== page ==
COLUMBIA, S.C. (WIS) - After Gov. Henry McMaster asked state officials to give an immediate update on the status of the COVID-19 vaccine rollout in the state, the Department of Health and Environmental Control held a news conference Saturday.
DHEC’s Interim Public Health Director Dr. Brannon Traxler urged the public to be patient and wait their turn for the vaccine.
She said so far, vaccine distribution is going well and they hope to speed up the rate of vaccinations soon.
“I think it has been going very smooth to this point considering all the logistical complexities that go into place for this vaccine,” she said. “So I would say we are going smoothly toward that rapid accelerated increase at this time.”
However, in recent days South Carolina lawmakers have raised concerns about the rollout of the vaccine in the state.
As of Saturday, South Carolina has administered 37% of the vaccine doses it has received, according to DHEC.
When asked why 63% of the vaccines in state borders are still in their vials, DHEC Immunization Program Manager Stephen White noted some hospitals in the state are low on staff.
“Each health care facility is administering vaccines using their available appropriate staff, and this varies from hospital to hospital,” White said.
He also said some of the available doses are scheduled to be administered to health care workers and people at long-term care facilities “in the near future.”
Storage is not a problem with the rollout, DHEC said.
Officials said the state has more cooling equipment needed to keep the Pfizer-BioNTech vaccine at ultra-cold temperatures than the number of vaccines it has been allocated.
DHEC also said they have an adequate supply of all the equipment needed to safely administer the vaccine.
For now, DHEC is asking hospitals to help their communities by administering the vaccine to people in the Phase 1A group who may not work in their hospital system.
“Certain hospitals are experiencing different surge volumes and some of them do have nursing shortages in some cases,” White said. “We have been advising those hospitals that have the capability of vaccinating outside of their walls to members of their public do so, but we do understand that some hospitals do have some limitations.”
Traxler said people will know it’s their turn to receive the vaccine when they are contacted by DHEC or their employer. She promised they are making plans to reach out to people in a variety of ways to make sure they’re aware when it’s their time to sign up to get the shot.
She asked anyone contacted to go ahead and sign up and, “not to wait to see later how things are going.”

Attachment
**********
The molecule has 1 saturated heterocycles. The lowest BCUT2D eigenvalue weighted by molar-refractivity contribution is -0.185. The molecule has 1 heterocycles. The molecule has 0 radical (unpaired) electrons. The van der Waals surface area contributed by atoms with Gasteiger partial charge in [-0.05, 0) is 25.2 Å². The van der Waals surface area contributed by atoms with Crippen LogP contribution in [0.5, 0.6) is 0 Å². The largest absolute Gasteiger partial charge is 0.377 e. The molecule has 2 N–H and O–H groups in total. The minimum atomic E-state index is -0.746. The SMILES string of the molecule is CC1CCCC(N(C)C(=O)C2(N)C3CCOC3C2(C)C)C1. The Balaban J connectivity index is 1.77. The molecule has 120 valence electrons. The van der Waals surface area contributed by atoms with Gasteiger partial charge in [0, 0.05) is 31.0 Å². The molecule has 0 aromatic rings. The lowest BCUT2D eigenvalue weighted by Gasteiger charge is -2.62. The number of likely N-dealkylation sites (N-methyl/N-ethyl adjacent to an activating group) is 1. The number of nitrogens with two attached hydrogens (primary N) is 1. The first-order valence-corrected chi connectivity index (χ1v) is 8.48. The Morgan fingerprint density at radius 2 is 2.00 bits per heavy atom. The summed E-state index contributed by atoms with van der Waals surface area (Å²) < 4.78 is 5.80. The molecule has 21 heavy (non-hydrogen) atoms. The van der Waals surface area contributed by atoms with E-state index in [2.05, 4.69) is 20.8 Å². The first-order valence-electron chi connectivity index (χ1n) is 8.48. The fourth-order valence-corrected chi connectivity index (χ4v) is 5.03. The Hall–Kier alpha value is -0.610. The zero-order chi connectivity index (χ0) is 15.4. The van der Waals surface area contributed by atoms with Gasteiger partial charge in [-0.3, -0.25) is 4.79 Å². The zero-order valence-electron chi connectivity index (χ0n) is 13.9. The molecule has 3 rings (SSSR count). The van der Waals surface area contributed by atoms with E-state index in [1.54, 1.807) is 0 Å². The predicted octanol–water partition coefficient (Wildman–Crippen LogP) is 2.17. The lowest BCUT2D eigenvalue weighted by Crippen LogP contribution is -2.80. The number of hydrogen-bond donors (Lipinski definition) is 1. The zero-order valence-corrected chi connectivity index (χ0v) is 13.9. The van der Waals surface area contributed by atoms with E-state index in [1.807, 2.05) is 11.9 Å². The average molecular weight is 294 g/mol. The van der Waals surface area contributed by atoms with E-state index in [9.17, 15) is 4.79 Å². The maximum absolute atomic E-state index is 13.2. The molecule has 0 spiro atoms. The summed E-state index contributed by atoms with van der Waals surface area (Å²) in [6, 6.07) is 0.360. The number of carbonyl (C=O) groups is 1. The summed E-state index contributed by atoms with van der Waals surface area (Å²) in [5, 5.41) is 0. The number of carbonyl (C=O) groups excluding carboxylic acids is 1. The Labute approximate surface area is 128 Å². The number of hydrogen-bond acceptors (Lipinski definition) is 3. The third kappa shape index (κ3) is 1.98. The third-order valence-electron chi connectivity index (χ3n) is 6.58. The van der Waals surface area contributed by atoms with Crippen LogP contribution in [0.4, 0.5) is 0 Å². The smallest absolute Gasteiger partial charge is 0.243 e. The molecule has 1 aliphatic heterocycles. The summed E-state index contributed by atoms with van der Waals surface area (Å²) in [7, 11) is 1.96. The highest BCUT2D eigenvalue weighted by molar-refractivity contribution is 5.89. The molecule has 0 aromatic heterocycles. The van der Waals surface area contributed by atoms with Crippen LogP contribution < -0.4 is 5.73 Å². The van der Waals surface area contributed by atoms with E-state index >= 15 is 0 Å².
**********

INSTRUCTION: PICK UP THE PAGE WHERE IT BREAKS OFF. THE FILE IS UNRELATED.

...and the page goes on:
Traxler hopes to have more vaccine available in the coming months. When that happens, the state can progress through the next phases of the rollout.
Here are the current guidelines DHEC has developed for the next phases:
- Persons aged 75 years and older (with or without underlying health conditions)
- Frontline essential workers:
- Law enforcement officers
- Corrections officers
- Food and agricultural workers
- United States Postal Service workers
- Manufacturing workers
- Grocery store workers
- Public transit workers
- Educational sector employees—teachers, support staff, and day care workers
- Essential workers not included in Phase 1b (such as people who work in transportation and logistics, food service, housing construction and finance, information technology, communications, energy, law, media, public safety, and public health staff who are non-frontline health care workers)
- Persons aged 65 to 74 years (with or without underlying health conditions)
- Persons aged 16 to 64 years with underlying health conditions that increase the risk for severe COVID-19 (more information to follow from the SC COVID-19 Vaccine Advisory Committee)
As the vaccine supply increases, the CDC will provide guidance for Phases 2 and 3, which will include more of the population.
“We are hoping to have the vaccine widely available by summer to any and all South Carolinians that are aged 16 or older,” she said.
If enough people opt to get the vaccine, Traxler hopes the state can have some level of herd immunity by the fall.
In order to ensure people meet the criteria to be vaccinated when it is their turn, Traxler said DHEC is working on protocols.
This will only happen once Phase 1A of the vaccine rollout is complete and the state moves into other phases.
DHEC may require people to verify their age with an ID, and the agency may ask people with pre-existing conditions to prove their eligibility with a doctor’s note, or by asking their pharmacy to verify their current prescriptions.
However, Traxler said, this is all still being discussed.
DHEC is also addressing concerns of vaccine hoarding.
“We will not be allowing any stockpiling of the vaccine and we are continuously monitoring utilization rates and appointments scheduled to make sure that is not happening,” she said.
Watch the full update from DHEC below: